Yes, Harry Truman,the 33rd president of the United States was her father.
Like her father, she was born in Independence, Missouri, in 1923, and pursued a career as a singer. She must have been borderline good, but on the wrong side as her father defended her one time against one reviewer writing him, “I have never met you, but if I do you’ll need a new nose and plenty of beefsteak and perhaps a supporter below.”
She couldn’t have been that dedicated to her vocal career for in the 1948 presidential election she campaigned for her father in what is considered the greatest election upset in American history. He left office in 1953, followed by Dwight D. Eisenhower.
Margaret switched careers in the early 1950’s, writing more than 30 books. She married Clifton Daniel, a New York Times foreign news editor and they raised four sons. Her father died in 1972, her mother a decade later. Margaret wrote a biography of her mother and the years in the White House seemed most poignant. Her husband died in 2000, followed soon after by her eldest son, Clifton Truman, killed in a cab collision. She passed away in 2008. Her sons’ names are a story in itself: Clifton Truman (II?)), Harrison Gates, and Thomas Gates. She had five grandchildren.
Pedestrian. A quick read, much in the calibre of an adult comic book. There is no real depth to Murder in the White House, no character development, no real excitement. A hint of romance which never comes to fruition does little to titillate readers. No nail biting suspense, no drama, no pizzazz. There is a novel twist near the end of the book about the First Family, more mawkish, than a surprise. But then the whole book seems that way, maudlin, somewhat melodramatic lacking real literary jabs, explosive energetic verbalizations, no zip, no sizzle. The novel just plods along, acceptably written, clearly following a sequence Truman has delineated in her head.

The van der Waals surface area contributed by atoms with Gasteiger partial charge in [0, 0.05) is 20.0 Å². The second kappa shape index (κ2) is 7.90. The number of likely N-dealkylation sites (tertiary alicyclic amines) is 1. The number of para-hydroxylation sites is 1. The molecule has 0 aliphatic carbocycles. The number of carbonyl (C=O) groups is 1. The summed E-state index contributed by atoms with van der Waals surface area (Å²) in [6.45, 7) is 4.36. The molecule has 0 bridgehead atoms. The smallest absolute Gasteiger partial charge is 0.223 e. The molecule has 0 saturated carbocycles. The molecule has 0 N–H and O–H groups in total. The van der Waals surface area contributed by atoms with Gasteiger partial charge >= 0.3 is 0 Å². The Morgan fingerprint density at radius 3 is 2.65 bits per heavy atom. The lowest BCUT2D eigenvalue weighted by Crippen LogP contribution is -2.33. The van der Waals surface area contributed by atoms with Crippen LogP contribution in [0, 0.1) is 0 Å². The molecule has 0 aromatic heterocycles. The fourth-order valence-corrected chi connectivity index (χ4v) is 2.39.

Why not develop the character, Ron Fairbanks, much more? Sure he was a whiz kid articling or working with the judge. But that area could have been developed more to illustrate Fairbank’s tenacity, intelligence, and drive. We got the barebones. But that may be what this book distilled down to, just barebones. Too bad. It would have been more enjoyable to see each character fleshed out more fully. Was the president’s daughter, Lynne, a vivacious, provocative bon vivant or just a plain Jane young woman? No hint of scandal prone offspring, no hint of sin and sensuality. Like the whole book…pedestrian but readable.
Lee Child or David Baldacci, two males who write in the same genre would have written sparks and explosions. Lan Blaine’s neck slashing would have been pages of blood, gore and squish. The prostitute, Martha Kingsley, would have tried to derail matters with Fairbanks with an attempted seduction, steamy and sauna like which would have made for a page turner. Oh there was so much unrealized potential in this novel. But female writers didn’t write that stuff in the 1970’s. It is only now that they are blasting their way through the male author ceilings with blatant crudities like 50 Shades of Grey.
Perhaps these female authors can reach higher levels of success with specialized niche writing such as done by Helen Simonson with Major Pettigrew, no over reaching beyond her grasp but very successful completion of what she was best at doing.
It was a rainy day read…lucky we had a few days of rain this month!